All were successful in their new lives, for example, James became a merchant, Frank was a farmer, Edward continued farming, and instigated the move from Tasmania to Portland in 1834, and Stephen George became a magistrate and eventually joined the legislative assembly.
The youngest son of the family, Francis, later built a house in 1876 called Field Place in Melbourne, Australia. The house still stands today.
Following the Henty family’s departure, the property was occupied by the family of Levi and Ann Bushby, who farmed the land surrounding. From census records, we can ascertain that they were there for certain in 1841, and possibly earlier, until 1871. However, at some point between 1871 and 1881, the property changed hands, and was then occupied by a George and Kate Harrison, and their family. They occupied the property definitely until 1891.
Towards the end of the 19th century Colonel E.W. Margersson occupied the house followed by Alfred Bates in 1909, who purchased the house and spent £250,000 on renovations, including the installation of an underground electrical supply. After the death of Alfred Bates in 1945, the house was remodelled and became the Manor Country Club, under the ownership of Archibald William Medhurst.
Like many country houses Field Place was utilised by our forces during World War ll. The RAF used the Estate and surrounding areas to test early radar. At this point, what is known is that Field Place was used as a barracks for the site of RAF Durrington, which was then located on the site of what is now Palatine School. There is not a lot of information about this site, however, it was a Ground Control Intercept (GCI) radar site, one of six around the UK, that were used to direct night fighters to intercept enemy bombers. Call-signed ‘FLINTLOCK’, Wing Commander (Later Marshall of the RAF Sir Thomas) Pike refers in his book ‘Beaufighter Ace’ to circling over the Worthing Beacon, before being directed onto target by Durrington Control.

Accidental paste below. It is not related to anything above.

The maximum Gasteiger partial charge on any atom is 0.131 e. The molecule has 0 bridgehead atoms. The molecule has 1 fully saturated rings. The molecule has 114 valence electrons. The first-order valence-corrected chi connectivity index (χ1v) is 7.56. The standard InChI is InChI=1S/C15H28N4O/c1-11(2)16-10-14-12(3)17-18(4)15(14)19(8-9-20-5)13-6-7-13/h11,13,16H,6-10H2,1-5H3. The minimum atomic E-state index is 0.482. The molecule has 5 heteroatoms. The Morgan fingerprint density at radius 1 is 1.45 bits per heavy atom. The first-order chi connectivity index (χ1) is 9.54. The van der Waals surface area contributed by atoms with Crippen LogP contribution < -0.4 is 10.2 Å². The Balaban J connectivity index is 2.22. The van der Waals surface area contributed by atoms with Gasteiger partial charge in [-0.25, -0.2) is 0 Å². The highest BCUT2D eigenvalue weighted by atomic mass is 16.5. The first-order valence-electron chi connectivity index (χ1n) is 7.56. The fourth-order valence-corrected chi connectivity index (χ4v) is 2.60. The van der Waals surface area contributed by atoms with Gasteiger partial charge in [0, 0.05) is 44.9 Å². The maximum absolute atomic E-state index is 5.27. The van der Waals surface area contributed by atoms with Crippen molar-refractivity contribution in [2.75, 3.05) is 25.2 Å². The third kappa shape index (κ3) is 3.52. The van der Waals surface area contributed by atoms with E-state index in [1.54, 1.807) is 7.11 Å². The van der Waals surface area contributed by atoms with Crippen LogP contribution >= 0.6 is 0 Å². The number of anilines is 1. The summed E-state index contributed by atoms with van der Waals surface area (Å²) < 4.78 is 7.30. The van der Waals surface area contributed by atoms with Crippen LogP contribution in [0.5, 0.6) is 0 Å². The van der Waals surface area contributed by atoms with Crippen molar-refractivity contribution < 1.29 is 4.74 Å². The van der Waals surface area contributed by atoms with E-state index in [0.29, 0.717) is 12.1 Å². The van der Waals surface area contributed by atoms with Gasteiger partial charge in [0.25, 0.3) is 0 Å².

During the initial installation of the site, F/Sgt Alan Bailes referred to the tasks he undertook there. He makes reference to a visit on one occasion to a ‘Mr Jones’, a civilian who was ‘treated like God’s deputy’, in his white trenchcoat. Later on, he found out that this was Professor R.V. Jones, the scientist behind the ‘Battle of the Beams’, who discovered how to interrupt the German bomber targeting beams of Knickebein (Codenamed ‘Headache’) and X-Gerät.
There is little known about the wartime operation of RAF Durrington, other than these sketchy references, however, the site was heavily defended, potentially more so than the nearby GCI site at RAF Sopley in Hampshire, is still shrouded in secrecy, and due to the visit by R.V. Jones, it is perhaps a small stretch of conjecture to think that this could potentially have been a site used as an ‘Aspirin’ site (Used to cure the ‘Headache’ of Knickebein’). R.V Jones was indeed working on the ‘Aspirin’ project at this time, however, whether RAF Durrington was used for this is purely speculation!
As for Field Place itself, the site was used as a barracks, with men billeted in the Pavillion, and the barn was turned into a NAAFI.
After being de-commissioned the Estate was once again used as a Country Club (the Flamingo) before being purchased by Worthing Borough Council in 1956 for £17,500.
Improvements were made to the out buildings and main house, revealing much of the original splendid panelling and stonework. Reopened in 1988/89 Field Place is now the ideal setting for celebrations, wedding receptions, and seminars, corporate and private hires.